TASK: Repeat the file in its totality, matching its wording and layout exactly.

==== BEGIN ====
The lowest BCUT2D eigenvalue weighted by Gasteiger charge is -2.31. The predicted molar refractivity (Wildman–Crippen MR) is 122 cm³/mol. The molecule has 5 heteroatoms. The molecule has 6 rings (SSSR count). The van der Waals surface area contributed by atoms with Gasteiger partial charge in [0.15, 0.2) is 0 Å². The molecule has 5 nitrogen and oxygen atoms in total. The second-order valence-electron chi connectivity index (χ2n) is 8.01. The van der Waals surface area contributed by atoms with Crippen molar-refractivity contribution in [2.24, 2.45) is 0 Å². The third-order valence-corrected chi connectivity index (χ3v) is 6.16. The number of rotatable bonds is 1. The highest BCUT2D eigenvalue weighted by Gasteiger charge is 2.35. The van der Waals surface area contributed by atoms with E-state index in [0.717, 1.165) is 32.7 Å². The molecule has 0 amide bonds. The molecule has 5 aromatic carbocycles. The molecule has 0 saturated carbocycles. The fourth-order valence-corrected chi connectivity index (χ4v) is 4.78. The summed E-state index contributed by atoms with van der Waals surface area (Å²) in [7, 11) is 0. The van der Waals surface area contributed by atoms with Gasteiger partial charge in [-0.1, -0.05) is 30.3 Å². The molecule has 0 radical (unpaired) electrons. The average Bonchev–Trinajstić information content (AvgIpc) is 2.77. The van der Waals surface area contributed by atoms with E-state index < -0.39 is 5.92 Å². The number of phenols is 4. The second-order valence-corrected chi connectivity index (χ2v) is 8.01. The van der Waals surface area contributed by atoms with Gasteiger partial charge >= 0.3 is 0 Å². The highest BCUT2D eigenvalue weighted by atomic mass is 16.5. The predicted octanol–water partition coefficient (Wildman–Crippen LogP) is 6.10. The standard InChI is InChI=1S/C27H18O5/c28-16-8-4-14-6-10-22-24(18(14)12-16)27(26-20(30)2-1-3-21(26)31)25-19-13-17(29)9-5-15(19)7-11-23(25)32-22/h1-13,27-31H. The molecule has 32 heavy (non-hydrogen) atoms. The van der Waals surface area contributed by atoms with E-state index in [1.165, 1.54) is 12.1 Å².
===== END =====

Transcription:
The lowest BCUT2D eigenvalue weighted by Gasteiger charge is -2.31. The predicted molar refractivity (Wildman–Crippen MR) is 122 cm³/mol. The molecule has 5 heteroatoms. The molecule has 6 rings (SSSR count). The van der Waals surface area contributed by atoms with Gasteiger partial charge in [0.15, 0.2) is 0 Å². The molecule has 5 nitrogen and oxygen atoms in total. The second-order valence-electron chi connectivity index (χ2n) is 8.01. The van der Waals surface area contributed by atoms with Crippen molar-refractivity contribution in [2.24, 2.45) is 0 Å². The third-order valence-corrected chi connectivity index (χ3v) is 6.16. The number of rotatable bonds is 1. The highest BCUT2D eigenvalue weighted by Gasteiger charge is 2.35. The van der Waals surface area contributed by atoms with E-state index in [0.717, 1.165) is 32.7 Å². The molecule has 0 amide bonds. The molecule has 5 aromatic carbocycles. The molecule has 0 saturated carbocycles. The fourth-order valence-corrected chi connectivity index (χ4v) is 4.78. The summed E-state index contributed by atoms with van der Waals surface area (Å²) in [7, 11) is 0. The van der Waals surface area contributed by atoms with Gasteiger partial charge in [-0.1, -0.05) is 30.3 Å². The molecule has 0 radical (unpaired) electrons. The average Bonchev–Trinajstić information content (AvgIpc) is 2.77. The van der Waals surface area contributed by atoms with E-state index < -0.39 is 5.92 Å². The number of phenols is 4. The second-order valence-corrected chi connectivity index (χ2v) is 8.01. The van der Waals surface area contributed by atoms with Gasteiger partial charge >= 0.3 is 0 Å². The highest BCUT2D eigenvalue weighted by atomic mass is 16.5. The predicted octanol–water partition coefficient (Wildman–Crippen LogP) is 6.10. The standard InChI is InChI=1S/C27H18O5/c28-16-8-4-14-6-10-22-24(18(14)12-16)27(26-20(30)2-1-3-21(26)31)25-19-13-17(29)9-5-15(19)7-11-23(25)32-22/h1-13,27-31H. The molecule has 32 heavy (non-hydrogen) atoms. The van der Waals surface area contributed by atoms with E-state index in [1.165, 1.54) is 12.1 Å².